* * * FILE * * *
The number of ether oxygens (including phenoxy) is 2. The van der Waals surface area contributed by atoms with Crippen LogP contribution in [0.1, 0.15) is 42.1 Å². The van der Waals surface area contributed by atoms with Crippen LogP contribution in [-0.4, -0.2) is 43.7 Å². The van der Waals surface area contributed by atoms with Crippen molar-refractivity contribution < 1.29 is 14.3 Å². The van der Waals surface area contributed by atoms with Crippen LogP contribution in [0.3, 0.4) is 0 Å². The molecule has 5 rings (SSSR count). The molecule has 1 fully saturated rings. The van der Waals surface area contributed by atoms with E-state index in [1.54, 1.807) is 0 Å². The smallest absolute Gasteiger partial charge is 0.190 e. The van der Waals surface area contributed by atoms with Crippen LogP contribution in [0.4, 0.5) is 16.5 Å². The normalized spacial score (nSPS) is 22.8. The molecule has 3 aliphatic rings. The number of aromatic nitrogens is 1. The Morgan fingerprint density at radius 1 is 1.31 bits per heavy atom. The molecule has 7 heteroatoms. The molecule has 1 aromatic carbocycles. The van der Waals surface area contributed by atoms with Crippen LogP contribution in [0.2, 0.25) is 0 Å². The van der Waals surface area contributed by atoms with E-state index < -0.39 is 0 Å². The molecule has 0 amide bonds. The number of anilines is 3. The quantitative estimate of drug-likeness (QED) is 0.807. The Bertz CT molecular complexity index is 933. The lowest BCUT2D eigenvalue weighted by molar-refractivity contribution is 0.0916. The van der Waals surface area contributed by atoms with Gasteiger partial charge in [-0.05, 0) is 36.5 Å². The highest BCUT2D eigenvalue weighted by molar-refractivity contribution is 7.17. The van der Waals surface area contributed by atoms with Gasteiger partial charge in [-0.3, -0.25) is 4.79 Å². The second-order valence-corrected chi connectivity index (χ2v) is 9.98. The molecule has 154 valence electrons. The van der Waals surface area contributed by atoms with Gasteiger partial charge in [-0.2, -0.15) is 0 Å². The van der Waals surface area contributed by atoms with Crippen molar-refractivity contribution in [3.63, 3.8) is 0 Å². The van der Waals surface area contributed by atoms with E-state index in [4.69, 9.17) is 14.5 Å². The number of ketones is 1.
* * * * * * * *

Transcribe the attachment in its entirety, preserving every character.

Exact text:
The number of ether oxygens (including phenoxy) is 2. The van der Waals surface area contributed by atoms with Crippen LogP contribution in [0.1, 0.15) is 42.1 Å². The van der Waals surface area contributed by atoms with Crippen LogP contribution in [-0.4, -0.2) is 43.7 Å². The van der Waals surface area contributed by atoms with Crippen molar-refractivity contribution < 1.29 is 14.3 Å². The van der Waals surface area contributed by atoms with Crippen LogP contribution in [0.3, 0.4) is 0 Å². The molecule has 5 rings (SSSR count). The molecule has 1 fully saturated rings. The van der Waals surface area contributed by atoms with E-state index in [1.54, 1.807) is 0 Å². The smallest absolute Gasteiger partial charge is 0.190 e. The van der Waals surface area contributed by atoms with Crippen LogP contribution in [0.4, 0.5) is 16.5 Å². The normalized spacial score (nSPS) is 22.8. The molecule has 3 aliphatic rings. The number of aromatic nitrogens is 1. The Morgan fingerprint density at radius 1 is 1.31 bits per heavy atom. The molecule has 7 heteroatoms. The molecule has 1 aromatic carbocycles. The van der Waals surface area contributed by atoms with Crippen LogP contribution in [0.2, 0.25) is 0 Å². The van der Waals surface area contributed by atoms with E-state index < -0.39 is 0 Å². The molecule has 0 amide bonds. The number of anilines is 3. The quantitative estimate of drug-likeness (QED) is 0.807. The Bertz CT molecular complexity index is 933. The lowest BCUT2D eigenvalue weighted by molar-refractivity contribution is 0.0916. The van der Waals surface area contributed by atoms with Gasteiger partial charge in [-0.05, 0) is 36.5 Å². The highest BCUT2D eigenvalue weighted by molar-refractivity contribution is 7.17. The van der Waals surface area contributed by atoms with Gasteiger partial charge in [-0.3, -0.25) is 4.79 Å². The second-order valence-corrected chi connectivity index (χ2v) is 9.98. The molecule has 154 valence electrons. The van der Waals surface area contributed by atoms with Gasteiger partial charge in [-0.2, -0.15) is 0 Å². The van der Waals surface area contributed by atoms with Crippen molar-refractivity contribution in [3.63, 3.8) is 0 Å². The van der Waals surface area contributed by atoms with E-state index in [4.69, 9.17) is 14.5 Å². The number of ketones is 1.